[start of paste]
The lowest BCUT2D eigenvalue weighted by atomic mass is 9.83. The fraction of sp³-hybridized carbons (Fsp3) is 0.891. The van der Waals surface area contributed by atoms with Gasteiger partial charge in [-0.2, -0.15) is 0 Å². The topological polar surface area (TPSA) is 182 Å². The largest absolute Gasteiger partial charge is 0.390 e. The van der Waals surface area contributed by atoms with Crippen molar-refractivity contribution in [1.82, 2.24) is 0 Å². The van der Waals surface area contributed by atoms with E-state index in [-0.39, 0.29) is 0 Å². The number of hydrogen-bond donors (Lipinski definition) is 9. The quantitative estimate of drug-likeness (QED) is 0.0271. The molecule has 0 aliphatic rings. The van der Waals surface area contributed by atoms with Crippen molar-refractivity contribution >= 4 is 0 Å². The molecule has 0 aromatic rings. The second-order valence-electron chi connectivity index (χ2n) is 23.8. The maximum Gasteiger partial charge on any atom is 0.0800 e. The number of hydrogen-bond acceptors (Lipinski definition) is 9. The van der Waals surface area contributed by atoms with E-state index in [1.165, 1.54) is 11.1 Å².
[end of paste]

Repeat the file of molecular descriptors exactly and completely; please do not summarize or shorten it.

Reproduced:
The lowest BCUT2D eigenvalue weighted by atomic mass is 9.83. The fraction of sp³-hybridized carbons (Fsp3) is 0.891. The van der Waals surface area contributed by atoms with Gasteiger partial charge in [-0.2, -0.15) is 0 Å². The topological polar surface area (TPSA) is 182 Å². The largest absolute Gasteiger partial charge is 0.390 e. The van der Waals surface area contributed by atoms with Crippen molar-refractivity contribution in [1.82, 2.24) is 0 Å². The van der Waals surface area contributed by atoms with E-state index in [-0.39, 0.29) is 0 Å². The number of hydrogen-bond donors (Lipinski definition) is 9. The quantitative estimate of drug-likeness (QED) is 0.0271. The molecule has 0 aliphatic rings. The van der Waals surface area contributed by atoms with Crippen molar-refractivity contribution >= 4 is 0 Å². The molecule has 0 aromatic rings. The second-order valence-electron chi connectivity index (χ2n) is 23.8. The maximum Gasteiger partial charge on any atom is 0.0800 e. The number of hydrogen-bond acceptors (Lipinski definition) is 9. The van der Waals surface area contributed by atoms with E-state index in [1.165, 1.54) is 11.1 Å².